A tough guy called Sweetness

Former Chicago Bears running back Walter Payton's body failed him, but his heart was never busted.

Published November 2, 1999 10:00AM (EST)

Nov. 20, 1977, was the greatest day a National Football League running back ever had. The Chicago Bears' third-year halfback, a flu-ridden Walter Payton, entered the game against the Minnesota Vikings at Soldier Field and ran and ran and ran. On the last of his 40 carries -- a fourth-down sweep called by a coach who lacked the imagination to try anything else (even at chip-shot field-goal range, even with the game nearly over) -- he slammed and stumbled 4 yards. Payton's total for the day: 275 yards -- a couple better than O.J. Simpson's mark, and an NFL record to this day.

Payton kept running for a long time after the clock ran out on that game, but the number on the scoreboard that afternoon remained emblematic of the ironies of his career. The Bears had won, but they had scored a meager 10 points. A minor tragedy compared to Payton's death of a rare liver disease and cancer on Monday at age 45, but a tragedy nonetheless: Payton's career was spent with a team that always seemed to find a way to make the least of his enormous talents.

Payton's obituaries include most of his individual career records: He rushed for 16,726 yards (No. 1 all-time) on 3,838 carries (No. 1); gained 100 yards or more in 77 games (No. 1); gained 1,000 yards or more in 10 seasons (tied for No. 1); and gained 21,803 yards combined for rushing, receiving and returning (No. 1).

They mention his nickname, "Sweetness," which described his off-field personality far better than his playing style -- for which "Patton" might have been more fitting. They talk about the demanding workouts he designed for himself and the fact he accomplished everything without ever being the fastest or biggest or the most spectacular at his position.

They speak of his toughness: He missed just one game in his 13 seasons. He had a sprained ankle one week in his rookie season and insisted then and ever after that he could have and should have played. They mention his bravado: He never met a tackler on neutral terms, but braced himself to give at least as punishing a shot as he was about to take. And they touch on the irony of someone so rugged dying so quickly: His diagnosis of primary sclerosing cholangitis, a bile-duct disease that can be reversed only with a liver transplant, was made just a year ago.

But while his career histories mention the twilight irony of Payton's career -- when the Bears finally made it to the Super Bowl after the 1985 season, Payton didn't score in the team's 46-10 victory over the New England Patriots, and coach Mike Ditka apologized for not giving his star a chance to get into the end zone -- Payton's disappointment seemed to be deeper than Ditka or anyone else could understand.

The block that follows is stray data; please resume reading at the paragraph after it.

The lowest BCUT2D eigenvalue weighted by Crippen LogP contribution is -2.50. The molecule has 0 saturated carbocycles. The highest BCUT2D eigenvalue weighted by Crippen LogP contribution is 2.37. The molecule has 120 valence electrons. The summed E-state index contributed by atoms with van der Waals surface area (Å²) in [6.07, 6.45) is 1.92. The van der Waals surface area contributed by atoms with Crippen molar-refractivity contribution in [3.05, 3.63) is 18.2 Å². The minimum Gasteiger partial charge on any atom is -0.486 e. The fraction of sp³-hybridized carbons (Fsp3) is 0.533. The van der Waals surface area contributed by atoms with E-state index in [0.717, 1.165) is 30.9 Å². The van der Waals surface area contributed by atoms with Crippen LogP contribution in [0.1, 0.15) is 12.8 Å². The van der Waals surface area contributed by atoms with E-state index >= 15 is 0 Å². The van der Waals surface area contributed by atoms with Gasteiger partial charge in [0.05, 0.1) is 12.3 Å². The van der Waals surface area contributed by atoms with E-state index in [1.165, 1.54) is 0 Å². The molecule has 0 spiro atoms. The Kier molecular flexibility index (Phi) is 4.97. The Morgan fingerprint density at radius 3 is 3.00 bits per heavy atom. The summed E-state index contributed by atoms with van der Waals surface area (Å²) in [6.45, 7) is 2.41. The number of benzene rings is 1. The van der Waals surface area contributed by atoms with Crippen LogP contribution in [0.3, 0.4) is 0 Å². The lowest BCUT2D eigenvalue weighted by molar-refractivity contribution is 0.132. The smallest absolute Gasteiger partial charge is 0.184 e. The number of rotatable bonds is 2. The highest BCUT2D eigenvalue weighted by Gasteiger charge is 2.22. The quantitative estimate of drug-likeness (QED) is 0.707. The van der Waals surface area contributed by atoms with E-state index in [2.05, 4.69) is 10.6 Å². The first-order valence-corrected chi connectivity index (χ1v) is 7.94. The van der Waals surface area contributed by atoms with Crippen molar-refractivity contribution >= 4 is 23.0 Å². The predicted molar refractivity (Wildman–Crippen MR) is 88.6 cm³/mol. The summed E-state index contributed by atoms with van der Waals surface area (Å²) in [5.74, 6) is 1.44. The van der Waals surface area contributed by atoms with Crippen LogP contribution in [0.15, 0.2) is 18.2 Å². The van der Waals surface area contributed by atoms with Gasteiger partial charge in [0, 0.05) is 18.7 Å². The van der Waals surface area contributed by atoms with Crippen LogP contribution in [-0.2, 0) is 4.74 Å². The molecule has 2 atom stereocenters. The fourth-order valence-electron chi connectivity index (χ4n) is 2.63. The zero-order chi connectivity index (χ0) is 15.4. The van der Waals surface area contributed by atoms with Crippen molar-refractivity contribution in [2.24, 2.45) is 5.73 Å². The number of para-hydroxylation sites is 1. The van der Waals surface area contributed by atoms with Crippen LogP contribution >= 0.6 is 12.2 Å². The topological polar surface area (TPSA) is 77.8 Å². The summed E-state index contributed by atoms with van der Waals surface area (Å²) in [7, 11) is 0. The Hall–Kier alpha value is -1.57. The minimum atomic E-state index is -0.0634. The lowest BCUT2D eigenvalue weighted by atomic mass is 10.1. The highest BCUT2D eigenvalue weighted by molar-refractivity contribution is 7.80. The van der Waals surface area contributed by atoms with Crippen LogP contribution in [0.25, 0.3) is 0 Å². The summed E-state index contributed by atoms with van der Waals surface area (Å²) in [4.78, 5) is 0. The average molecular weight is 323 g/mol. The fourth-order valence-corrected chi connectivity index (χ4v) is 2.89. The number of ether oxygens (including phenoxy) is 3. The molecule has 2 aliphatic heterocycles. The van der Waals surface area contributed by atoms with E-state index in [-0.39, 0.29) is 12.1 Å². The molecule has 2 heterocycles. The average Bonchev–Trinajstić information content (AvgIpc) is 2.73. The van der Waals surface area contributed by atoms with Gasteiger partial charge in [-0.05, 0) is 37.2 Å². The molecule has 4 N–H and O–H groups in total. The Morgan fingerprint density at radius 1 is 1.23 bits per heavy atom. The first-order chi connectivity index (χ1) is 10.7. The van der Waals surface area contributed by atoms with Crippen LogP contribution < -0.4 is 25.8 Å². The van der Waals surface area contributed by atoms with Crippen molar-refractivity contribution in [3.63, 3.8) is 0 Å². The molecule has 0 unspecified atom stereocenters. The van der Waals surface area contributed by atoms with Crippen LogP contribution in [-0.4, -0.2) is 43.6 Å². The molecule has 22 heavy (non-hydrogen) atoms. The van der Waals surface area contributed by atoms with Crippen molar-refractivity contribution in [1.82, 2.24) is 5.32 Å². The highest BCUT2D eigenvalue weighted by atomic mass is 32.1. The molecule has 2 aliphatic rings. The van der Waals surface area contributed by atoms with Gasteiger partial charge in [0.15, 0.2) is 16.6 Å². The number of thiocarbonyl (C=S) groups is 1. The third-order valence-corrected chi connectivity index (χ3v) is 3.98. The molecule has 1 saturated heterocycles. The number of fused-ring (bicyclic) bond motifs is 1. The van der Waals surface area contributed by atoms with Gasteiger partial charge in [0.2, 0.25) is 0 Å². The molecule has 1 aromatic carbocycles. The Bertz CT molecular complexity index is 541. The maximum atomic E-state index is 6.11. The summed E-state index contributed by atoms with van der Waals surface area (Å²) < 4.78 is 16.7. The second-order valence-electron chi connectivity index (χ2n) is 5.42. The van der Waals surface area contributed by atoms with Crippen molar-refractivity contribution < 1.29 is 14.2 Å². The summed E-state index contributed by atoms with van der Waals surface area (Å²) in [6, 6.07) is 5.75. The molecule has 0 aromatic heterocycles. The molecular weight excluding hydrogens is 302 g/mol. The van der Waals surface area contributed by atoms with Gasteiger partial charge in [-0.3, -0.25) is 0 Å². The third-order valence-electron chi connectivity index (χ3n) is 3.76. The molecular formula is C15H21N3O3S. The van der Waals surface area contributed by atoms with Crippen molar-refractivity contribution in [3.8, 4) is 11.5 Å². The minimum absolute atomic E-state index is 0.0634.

Getting to the title game seemed to mean a lot less, he said, because his team so thoroughly humiliated its opponents. "I don't know," he said, "maybe a 14-12 game would have meant more."

That disappointment and the thousand others that came with toiling for a team that only rarely approached his level of excellence -- the Bears were just 61-70 his first nine seasons, before a brief mid-1980s renaissance -- kept Payton from assuming the larger-than-life proportions of other football heavies.

Jim Brown, the Cleveland Browns running back who held the career rushing record before Payton broke it, watched for two decades as a clutch of players approached but failed to surpass it. Disdainful of most of them, Brown apparently recognized a fellow tough guy in Payton, though Payton was reputed to be as gentle and self-effacing off-field as he was tough and single-minded on it, and pronounced him worthy of his title.

Payton once said of the rushing mark, "I want to set the record so high that the next person who tries for it, it's going to bust his heart." And he set it very high. But for all that, he seemed to have only leased his place in history. By all accounts, that place should have eventually gone to Barry Sanders, who went to work for Detroit in 1989. By last year, fans assumed that, barring a catastrophe, Sanders' games would add up to the record this year -- his 11th in the league.

Maybe Payton's heart-busting strategy worked, or maybe Sanders didn't have a heart to break. The would-be immortal quit the Lions before the season, fewer than 1,500 yards short of the mark. He was tired of playing for a team that had never been close to winning everything.

It's tempting to think that seeing the team Sanders spurned do just fine without him this year would have made the otherwise all-business Payton crack a smile. But then again, maybe part of Payton would have understood just what Sanders was thinking. "Get ready for another year of getting run into the ground? For this bunch? No thanks."

Payton's answer would have been ready: "Are you nuts? Go in there and run the next play." Or, if he could have, he might have just grabbed a helmet and headed onto the field himself. His team might have never been as good as he was, and his body failed him at the end, but his heart was never busted.

By Dan Brekke

Dan Brekke is a freelance writer in Berkeley, Calif., and a contributing editor for Wired magazine.

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